Charlie and the Chocolate Factory

Ryan Foust (photo: Joan Marcus)

By:  Sarah Downs

Growing up, Charlie and the Chocolate Factory was the one book that was always out of the library, faithfully returning home a little more dog-eared after every ex-library adventure.  Interpreting so well loved a book is only for the brave.  It requires clear choices to convey Dahl’s tale of a chocolate dystopia, with its manic Oompa Loompas and colorful child-murdering, candy creations.  This adaptation, with just a few blips, rises to the occasion.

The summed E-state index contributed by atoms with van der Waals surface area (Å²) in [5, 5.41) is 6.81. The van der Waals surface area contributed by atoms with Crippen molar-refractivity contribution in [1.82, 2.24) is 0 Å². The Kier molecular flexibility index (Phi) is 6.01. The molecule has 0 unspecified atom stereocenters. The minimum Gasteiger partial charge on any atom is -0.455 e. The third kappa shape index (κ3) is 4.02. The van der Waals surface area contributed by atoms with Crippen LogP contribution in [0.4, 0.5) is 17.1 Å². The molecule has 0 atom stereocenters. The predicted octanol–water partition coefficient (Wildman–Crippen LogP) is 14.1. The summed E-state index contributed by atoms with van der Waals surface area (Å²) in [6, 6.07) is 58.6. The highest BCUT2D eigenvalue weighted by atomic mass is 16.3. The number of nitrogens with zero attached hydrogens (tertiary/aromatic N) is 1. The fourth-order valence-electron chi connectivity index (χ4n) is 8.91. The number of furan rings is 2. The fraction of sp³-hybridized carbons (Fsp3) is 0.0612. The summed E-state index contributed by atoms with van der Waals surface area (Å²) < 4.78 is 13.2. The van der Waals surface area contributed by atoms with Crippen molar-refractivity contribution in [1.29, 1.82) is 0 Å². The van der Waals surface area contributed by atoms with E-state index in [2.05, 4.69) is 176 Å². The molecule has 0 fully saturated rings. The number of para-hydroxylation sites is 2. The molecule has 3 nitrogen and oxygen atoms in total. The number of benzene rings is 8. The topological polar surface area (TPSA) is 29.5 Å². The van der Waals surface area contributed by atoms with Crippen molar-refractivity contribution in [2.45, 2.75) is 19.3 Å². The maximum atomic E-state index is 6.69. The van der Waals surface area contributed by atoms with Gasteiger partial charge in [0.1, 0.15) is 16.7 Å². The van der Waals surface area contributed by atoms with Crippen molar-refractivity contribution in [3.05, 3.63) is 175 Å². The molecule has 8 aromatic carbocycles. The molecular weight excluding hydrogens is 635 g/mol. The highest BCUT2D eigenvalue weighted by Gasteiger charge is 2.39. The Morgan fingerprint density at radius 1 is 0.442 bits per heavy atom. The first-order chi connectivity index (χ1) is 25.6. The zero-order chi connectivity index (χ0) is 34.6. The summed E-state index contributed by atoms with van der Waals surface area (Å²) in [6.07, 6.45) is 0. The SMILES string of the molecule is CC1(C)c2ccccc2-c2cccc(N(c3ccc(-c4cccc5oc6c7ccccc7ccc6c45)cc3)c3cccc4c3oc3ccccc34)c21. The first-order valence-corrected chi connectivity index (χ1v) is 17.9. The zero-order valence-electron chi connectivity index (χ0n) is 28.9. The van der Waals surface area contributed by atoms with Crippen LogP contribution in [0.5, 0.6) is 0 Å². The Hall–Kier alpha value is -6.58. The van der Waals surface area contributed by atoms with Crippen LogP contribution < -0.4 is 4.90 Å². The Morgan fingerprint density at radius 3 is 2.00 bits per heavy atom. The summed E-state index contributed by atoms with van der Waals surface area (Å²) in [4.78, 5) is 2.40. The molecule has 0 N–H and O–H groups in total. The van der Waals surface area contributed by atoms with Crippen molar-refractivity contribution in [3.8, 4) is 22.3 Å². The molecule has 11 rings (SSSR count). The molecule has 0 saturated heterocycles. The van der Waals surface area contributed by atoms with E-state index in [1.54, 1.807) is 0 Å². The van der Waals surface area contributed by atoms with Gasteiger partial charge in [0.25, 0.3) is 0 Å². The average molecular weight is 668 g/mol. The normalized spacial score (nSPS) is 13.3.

The show begins a bit slowly, which is somewhat unavoidable given that they have to cover a lot of exposition in order to be free to explore Wonka world later on.  Charlie Bucket (Ryan Foust) lives with his mother (a winsome Emily Padgett) and four kooky bedridden grandparents (Kristy Cates, Madeleine Doherty and Michael Williams, standing in for Paul Slade Smith) including Grandpa Joe (played with believable bluster by John Rubinstein) with his tattered memories of General Custer.  Little Charlie lives for Willy Wonka chocolate, and every year on his birthday he is given one bar.  This year, however, his mother cannot afford even one celebratory morsel.  When it is announced that 5 golden tickets for a tour of the Wonka chocolate factory are randomly to be sold in 5 out of thousands of chocolate bars, Charlie crosses his fingers only to discover his annual treat is not The One.  He watches as the precious slips of gold are doled out to a series of annoying brats.  First to win a ticket is lederhosen-clad Augustus Gloop (F. Michael Haynie) whose daffy smiles unnerve in that “I’m scared of clowns” way.  His classic Bavarian mother (Kathy Fitzgerald) and he sing rapturously of sausages.  Next we meet nut-obsessed, pint-sized terror Veruca Salt (Emma Pfaeffle), a lovely ballerina who’s got a lotta rage, and her weary father (Ben Crawford), a handsome, princely man on the edge of implosion.  Along comes high-stepping Violet Beauregarde (Monette McKay, standing in for Trista Dollison) with her trio of gum chewing back-up girls and proud papa (Alan H. Green) who just knows his little girl is going to be a star.  The fourth ticket winner, Mike Teavee (Michael Wartella) is the original disaffected youth (you know, whatevs) whose devotion to all things techno contrasts with his mother (Jackie Hoffman, oh she of the perfect comic timing) in her 50’s housewife get-up.  Charlie makes one final stab at opening the 5th lucky chocolate bar — and he is rewarded for his faith.  Thus assembled the winners enter the factory, moving through from after room of color and delight.  However, for some the delight is short lived as each spoiled child’s weakness draws him or her in, literally and figuratively, to the factory machinery, never to be seen again.  The last child standing is Charlie.